September was good to me, and I think you can see it on my glowing moon face.
The past 30 days have been nothing short of amazing: I met friends I never thought I would reconnect with ever since high school. All the times I went out dancing were fun, safe and with people I absolutely adore from the bottom of my heart. I caught up with familiar faces at various events that I attended to just keep myself updated with the happenings in the various scenes. Then I was again blessed with the amazing company of the women at Aware, who always fill me up with hope for change and a sense of empowerment.
There have been so many conversations I have had with people, with works of art and of course, with books, that gave me new perspectives on certain subjects I may not be very well versed in. And somehow, these conversations always happen to come at a good time in my life where I have the space and energy to take them in and really dwell on them to feel them fully.
Is it true that somehow everything will work out and that the universe is listening?
Who knows, but I know I have been lucky in more ways than one. The people I find myself surrounded by are all brilliant in their own ways – in work, in aspirations, in achievements. But more than that, they have big hearts and they are people who live for more than themselves.
It is not always the easiest decision that makes things worthwhile. A reminder I should keep close to me for certain events have been trying but I am okay. Still hanging in there and not letting the doubts overstay their welcome.
I will try to focus on things I can actually do and work towards changes I can actually make happen. It is more productive and useful that way.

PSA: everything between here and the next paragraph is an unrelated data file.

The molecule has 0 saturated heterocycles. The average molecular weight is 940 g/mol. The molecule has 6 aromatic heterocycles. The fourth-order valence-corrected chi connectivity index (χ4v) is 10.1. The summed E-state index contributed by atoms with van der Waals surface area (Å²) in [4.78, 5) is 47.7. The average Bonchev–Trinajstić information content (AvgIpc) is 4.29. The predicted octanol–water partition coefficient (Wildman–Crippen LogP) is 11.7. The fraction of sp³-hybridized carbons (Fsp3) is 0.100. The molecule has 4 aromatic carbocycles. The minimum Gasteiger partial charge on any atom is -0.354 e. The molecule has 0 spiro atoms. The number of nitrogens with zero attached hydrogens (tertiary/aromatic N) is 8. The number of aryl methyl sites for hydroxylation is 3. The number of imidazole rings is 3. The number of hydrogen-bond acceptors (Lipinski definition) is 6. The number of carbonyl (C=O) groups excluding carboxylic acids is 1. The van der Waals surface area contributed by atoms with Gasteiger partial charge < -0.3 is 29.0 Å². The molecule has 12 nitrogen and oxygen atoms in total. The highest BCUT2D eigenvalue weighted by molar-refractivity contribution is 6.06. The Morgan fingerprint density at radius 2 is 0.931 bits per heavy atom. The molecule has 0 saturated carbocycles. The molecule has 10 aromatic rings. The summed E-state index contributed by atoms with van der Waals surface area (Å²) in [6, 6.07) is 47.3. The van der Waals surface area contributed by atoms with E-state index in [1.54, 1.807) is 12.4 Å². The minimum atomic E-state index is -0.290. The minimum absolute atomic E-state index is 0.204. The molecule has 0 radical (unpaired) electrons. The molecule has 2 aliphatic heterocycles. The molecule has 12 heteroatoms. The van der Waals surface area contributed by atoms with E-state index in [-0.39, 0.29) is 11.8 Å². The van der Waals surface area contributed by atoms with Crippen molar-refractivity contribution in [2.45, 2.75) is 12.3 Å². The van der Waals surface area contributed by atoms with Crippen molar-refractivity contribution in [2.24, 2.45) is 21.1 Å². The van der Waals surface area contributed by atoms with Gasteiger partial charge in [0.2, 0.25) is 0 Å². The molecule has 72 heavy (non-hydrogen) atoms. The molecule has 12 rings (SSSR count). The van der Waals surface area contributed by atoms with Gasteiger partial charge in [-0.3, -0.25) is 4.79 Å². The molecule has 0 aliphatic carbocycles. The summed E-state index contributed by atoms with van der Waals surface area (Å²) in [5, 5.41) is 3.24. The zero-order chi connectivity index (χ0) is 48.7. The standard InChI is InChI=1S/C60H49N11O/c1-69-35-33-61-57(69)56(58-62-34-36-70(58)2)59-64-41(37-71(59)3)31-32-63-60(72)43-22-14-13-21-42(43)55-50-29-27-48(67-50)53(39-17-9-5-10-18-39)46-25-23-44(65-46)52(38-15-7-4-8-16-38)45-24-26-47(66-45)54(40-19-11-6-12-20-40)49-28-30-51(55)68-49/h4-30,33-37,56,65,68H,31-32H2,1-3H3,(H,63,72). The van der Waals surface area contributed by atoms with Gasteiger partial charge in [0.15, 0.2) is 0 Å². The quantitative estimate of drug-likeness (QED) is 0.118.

Anyway, if you only have the time to read one book this year, I really urge you to pick up This Is What Inequality Looks Like by Teo You Yenn. It will deepen your understanding of Singapore and reaffirm how the power of your words, your behaviours and ultimately, your individual choices can gradually help shift a system to benefit more people.
What are basic needs? And what does it say about us if not everyone has easy access to them?
Yes, I am talking about equality and with that, the repeal of 377A.
I honestly don’t believe that another person getting granted to a basic need and a human right threatens another person from those same privileges. It only threatens a stubborn world view that the world should be how one views it, and that one is always right.
This argument is not about morals, values, procreation or even religion at its core. It has become about pride, ego and how one is right while the other has to be wrong, “different” and an “other”.
Not everything is so unreasonably competitive, and rights shouldn’t be like this. Rights are for everyone, regardless of difference.
What makes us inherently human has to be divorced from our economical value, ability to procreate and the expectation to fit into a system forced upon us – and a system that is not natural, for that matter, but built by humans who are already buried for centuries.
Systems are made to carry society forward and to right the wrongs made acceptable in the past. Systems are made to serve us, and not the other way round.
So if the system no longer works, we should be throwing it out instead of trashing each other for not fitting into old-fashioned categories, binaries and checklists of a “normal” life.
That’s why this year has been so powerful thus far. We are fighting for change, and though gradual, I think I will live to see it all happen.